I discovered a nice tool, U-Verse Realtime, which lets you show many parameters of your Uverse operation. It's free software for Windows machines, and it seems to work in my virtual Windows XP machine. (VMware under Ubuntu Linux.)
The first bit of science is to measure my "bitloading". That shows what parts of the frequency spectrum are being used for the underlying DSL connection. The results:
The increasing line attenuation with frequency is apparent. (At least, if you believe that "bitload" has something to do with signal power. I don't really know that.) The electrically measured line length from the Uverse node is 2554 feet, which puts me in the lowest of 3 service tiers.
OK, second science test. The active DSL spectrum includes the 80 and 160 M ham bands. What's the interference potential? This is not a simple question. The interference from Uverse's DSL connection might not be much of a problem. Why? The received signal is going to be weak (indicated line attenuation is 21.6 dB.) The locally stronger transmitted signal, 3.7 - 5.0 MHz, is mostly outside the 80 M band, although there could be problems between 3.7 and 4.0 MHz, in the SSB band. Fortunately (?), the 80 M band is naturally so noisy that the interference might not be noticeable.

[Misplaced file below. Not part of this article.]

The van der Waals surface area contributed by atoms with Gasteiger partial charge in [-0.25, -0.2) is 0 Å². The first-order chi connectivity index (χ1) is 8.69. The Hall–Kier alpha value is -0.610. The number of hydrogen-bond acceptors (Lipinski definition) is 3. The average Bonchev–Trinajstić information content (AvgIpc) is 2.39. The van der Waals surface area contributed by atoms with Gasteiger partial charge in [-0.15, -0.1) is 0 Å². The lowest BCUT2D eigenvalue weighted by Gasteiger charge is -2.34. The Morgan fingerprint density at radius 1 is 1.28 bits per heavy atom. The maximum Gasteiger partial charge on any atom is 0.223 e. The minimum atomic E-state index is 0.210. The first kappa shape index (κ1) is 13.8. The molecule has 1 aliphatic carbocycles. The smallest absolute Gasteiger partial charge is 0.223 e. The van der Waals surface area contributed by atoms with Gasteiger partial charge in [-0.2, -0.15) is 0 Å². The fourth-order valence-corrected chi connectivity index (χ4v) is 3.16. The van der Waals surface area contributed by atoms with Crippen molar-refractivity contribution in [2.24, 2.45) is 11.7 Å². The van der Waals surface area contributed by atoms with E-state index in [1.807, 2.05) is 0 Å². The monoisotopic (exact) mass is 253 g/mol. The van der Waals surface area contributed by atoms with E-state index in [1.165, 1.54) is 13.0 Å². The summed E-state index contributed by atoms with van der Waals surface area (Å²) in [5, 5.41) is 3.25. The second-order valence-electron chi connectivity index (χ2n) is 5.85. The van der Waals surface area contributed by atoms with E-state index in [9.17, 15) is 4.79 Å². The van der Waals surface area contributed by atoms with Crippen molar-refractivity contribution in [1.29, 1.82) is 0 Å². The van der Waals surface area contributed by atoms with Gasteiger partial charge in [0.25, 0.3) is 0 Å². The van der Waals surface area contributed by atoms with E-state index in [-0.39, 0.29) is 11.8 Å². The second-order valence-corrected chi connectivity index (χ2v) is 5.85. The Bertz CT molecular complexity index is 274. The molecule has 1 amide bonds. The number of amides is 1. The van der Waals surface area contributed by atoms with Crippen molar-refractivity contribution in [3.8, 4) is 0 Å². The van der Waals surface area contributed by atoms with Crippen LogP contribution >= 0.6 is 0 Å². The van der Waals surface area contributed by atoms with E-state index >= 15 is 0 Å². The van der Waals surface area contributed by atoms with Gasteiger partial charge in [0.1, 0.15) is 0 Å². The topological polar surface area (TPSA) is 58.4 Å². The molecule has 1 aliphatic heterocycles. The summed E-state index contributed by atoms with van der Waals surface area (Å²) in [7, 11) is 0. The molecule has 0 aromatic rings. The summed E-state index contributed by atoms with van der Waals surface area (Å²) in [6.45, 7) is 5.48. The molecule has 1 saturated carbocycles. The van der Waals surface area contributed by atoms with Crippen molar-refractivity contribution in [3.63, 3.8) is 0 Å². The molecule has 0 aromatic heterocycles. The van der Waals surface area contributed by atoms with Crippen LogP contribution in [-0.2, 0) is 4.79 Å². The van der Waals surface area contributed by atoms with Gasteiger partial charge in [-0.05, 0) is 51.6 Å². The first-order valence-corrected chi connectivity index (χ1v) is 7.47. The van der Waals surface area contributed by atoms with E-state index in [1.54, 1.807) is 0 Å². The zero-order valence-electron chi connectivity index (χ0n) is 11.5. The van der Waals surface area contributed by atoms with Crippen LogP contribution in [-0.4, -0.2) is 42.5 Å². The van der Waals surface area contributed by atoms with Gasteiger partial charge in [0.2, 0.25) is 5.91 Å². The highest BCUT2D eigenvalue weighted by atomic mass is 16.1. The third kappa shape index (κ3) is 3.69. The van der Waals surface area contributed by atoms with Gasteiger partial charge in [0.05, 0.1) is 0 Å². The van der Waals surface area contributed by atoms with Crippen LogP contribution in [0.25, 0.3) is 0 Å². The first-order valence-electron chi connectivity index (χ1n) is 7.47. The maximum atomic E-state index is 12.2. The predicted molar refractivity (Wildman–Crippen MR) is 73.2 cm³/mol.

The thing to worry about, I think, is interference to Uverse service. I ran a very short test at ~3536 kHz CW. I was downloading a large file over the Internet and listening to an HDTV program in the other room. Transmitting with ~90 W output caused no apparent problems. Transmitting at ~850 W killed the DSL connection pretty quickly. Download stopped, and the TV image froze. It took about 70 seconds to reacquire the signal after transmission stopped. (At least nothing was destroyed!)
This is all very preliminary. We will need to improve the wiring and experiment with ferrite chokes -- probably on the incoming DSL connection. There is no guarantee that kilowatt 80/160 M operation will ever work, but it might...